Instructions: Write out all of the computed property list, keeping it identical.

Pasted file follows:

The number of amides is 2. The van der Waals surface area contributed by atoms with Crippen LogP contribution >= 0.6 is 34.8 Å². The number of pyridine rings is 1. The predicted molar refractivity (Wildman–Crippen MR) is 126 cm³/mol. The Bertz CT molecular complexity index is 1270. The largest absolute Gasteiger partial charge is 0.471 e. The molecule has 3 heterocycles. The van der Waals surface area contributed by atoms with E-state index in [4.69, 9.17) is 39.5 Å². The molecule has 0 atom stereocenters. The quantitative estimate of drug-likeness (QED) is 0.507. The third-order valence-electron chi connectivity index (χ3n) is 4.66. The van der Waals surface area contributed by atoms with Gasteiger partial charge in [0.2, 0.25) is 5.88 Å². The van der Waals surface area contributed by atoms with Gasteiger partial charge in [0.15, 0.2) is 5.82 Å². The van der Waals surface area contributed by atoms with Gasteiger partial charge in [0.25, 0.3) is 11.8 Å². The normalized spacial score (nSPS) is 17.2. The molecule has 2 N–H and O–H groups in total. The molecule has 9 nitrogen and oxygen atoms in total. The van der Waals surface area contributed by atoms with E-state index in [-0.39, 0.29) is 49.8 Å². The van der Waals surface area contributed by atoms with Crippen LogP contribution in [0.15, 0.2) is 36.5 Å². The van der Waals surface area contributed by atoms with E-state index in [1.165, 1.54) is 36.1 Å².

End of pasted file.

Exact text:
The number of amides is 2. The van der Waals surface area contributed by atoms with Crippen LogP contribution >= 0.6 is 34.8 Å². The number of pyridine rings is 1. The predicted molar refractivity (Wildman–Crippen MR) is 126 cm³/mol. The Bertz CT molecular complexity index is 1270. The largest absolute Gasteiger partial charge is 0.471 e. The molecule has 3 heterocycles. The van der Waals surface area contributed by atoms with E-state index in [4.69, 9.17) is 39.5 Å². The molecule has 0 atom stereocenters. The quantitative estimate of drug-likeness (QED) is 0.507. The third-order valence-electron chi connectivity index (χ3n) is 4.66. The van der Waals surface area contributed by atoms with Gasteiger partial charge in [0.2, 0.25) is 5.88 Å². The van der Waals surface area contributed by atoms with Gasteiger partial charge in [0.15, 0.2) is 5.82 Å². The van der Waals surface area contributed by atoms with Gasteiger partial charge in [0.25, 0.3) is 11.8 Å². The normalized spacial score (nSPS) is 17.2. The molecule has 2 N–H and O–H groups in total. The molecule has 9 nitrogen and oxygen atoms in total. The van der Waals surface area contributed by atoms with E-state index in [-0.39, 0.29) is 49.8 Å². The van der Waals surface area contributed by atoms with Crippen LogP contribution in [0.15, 0.2) is 36.5 Å². The van der Waals surface area contributed by atoms with E-state index in [1.165, 1.54) is 36.1 Å².